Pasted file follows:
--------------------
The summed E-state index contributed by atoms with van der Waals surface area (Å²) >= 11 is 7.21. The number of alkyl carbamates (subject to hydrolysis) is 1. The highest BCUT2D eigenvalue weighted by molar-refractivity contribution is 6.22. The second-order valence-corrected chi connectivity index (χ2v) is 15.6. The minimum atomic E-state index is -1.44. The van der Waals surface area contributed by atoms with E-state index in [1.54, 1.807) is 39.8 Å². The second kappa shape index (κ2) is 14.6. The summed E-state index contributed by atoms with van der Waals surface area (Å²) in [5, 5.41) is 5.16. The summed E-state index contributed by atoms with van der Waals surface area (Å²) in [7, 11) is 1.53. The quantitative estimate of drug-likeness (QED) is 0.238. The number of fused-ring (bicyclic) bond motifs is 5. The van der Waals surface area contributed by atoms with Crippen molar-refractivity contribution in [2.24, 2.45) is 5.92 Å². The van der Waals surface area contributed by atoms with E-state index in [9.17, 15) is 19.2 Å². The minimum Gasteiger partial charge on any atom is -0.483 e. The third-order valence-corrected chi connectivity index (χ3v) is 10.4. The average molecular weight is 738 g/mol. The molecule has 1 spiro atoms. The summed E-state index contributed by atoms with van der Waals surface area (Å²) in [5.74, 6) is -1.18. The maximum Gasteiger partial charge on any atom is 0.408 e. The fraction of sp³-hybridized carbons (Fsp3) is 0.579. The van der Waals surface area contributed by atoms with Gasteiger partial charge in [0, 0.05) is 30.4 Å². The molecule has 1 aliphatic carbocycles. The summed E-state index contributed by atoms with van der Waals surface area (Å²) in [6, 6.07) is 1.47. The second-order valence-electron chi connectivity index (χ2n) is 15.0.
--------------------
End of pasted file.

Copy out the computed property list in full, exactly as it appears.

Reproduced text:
The summed E-state index contributed by atoms with van der Waals surface area (Å²) >= 11 is 7.21. The number of alkyl carbamates (subject to hydrolysis) is 1. The highest BCUT2D eigenvalue weighted by molar-refractivity contribution is 6.22. The second-order valence-corrected chi connectivity index (χ2v) is 15.6. The minimum atomic E-state index is -1.44. The van der Waals surface area contributed by atoms with E-state index in [1.54, 1.807) is 39.8 Å². The second kappa shape index (κ2) is 14.6. The summed E-state index contributed by atoms with van der Waals surface area (Å²) in [5, 5.41) is 5.16. The summed E-state index contributed by atoms with van der Waals surface area (Å²) in [7, 11) is 1.53. The quantitative estimate of drug-likeness (QED) is 0.238. The number of fused-ring (bicyclic) bond motifs is 5. The van der Waals surface area contributed by atoms with Crippen molar-refractivity contribution in [2.24, 2.45) is 5.92 Å². The van der Waals surface area contributed by atoms with E-state index in [9.17, 15) is 19.2 Å². The minimum Gasteiger partial charge on any atom is -0.483 e. The third-order valence-corrected chi connectivity index (χ3v) is 10.4. The average molecular weight is 738 g/mol. The molecule has 1 spiro atoms. The summed E-state index contributed by atoms with van der Waals surface area (Å²) in [5.74, 6) is -1.18. The maximum Gasteiger partial charge on any atom is 0.408 e. The fraction of sp³-hybridized carbons (Fsp3) is 0.579. The van der Waals surface area contributed by atoms with Gasteiger partial charge in [0, 0.05) is 30.4 Å². The molecule has 1 aliphatic carbocycles. The summed E-state index contributed by atoms with van der Waals surface area (Å²) in [6, 6.07) is 1.47. The second-order valence-electron chi connectivity index (χ2n) is 15.0.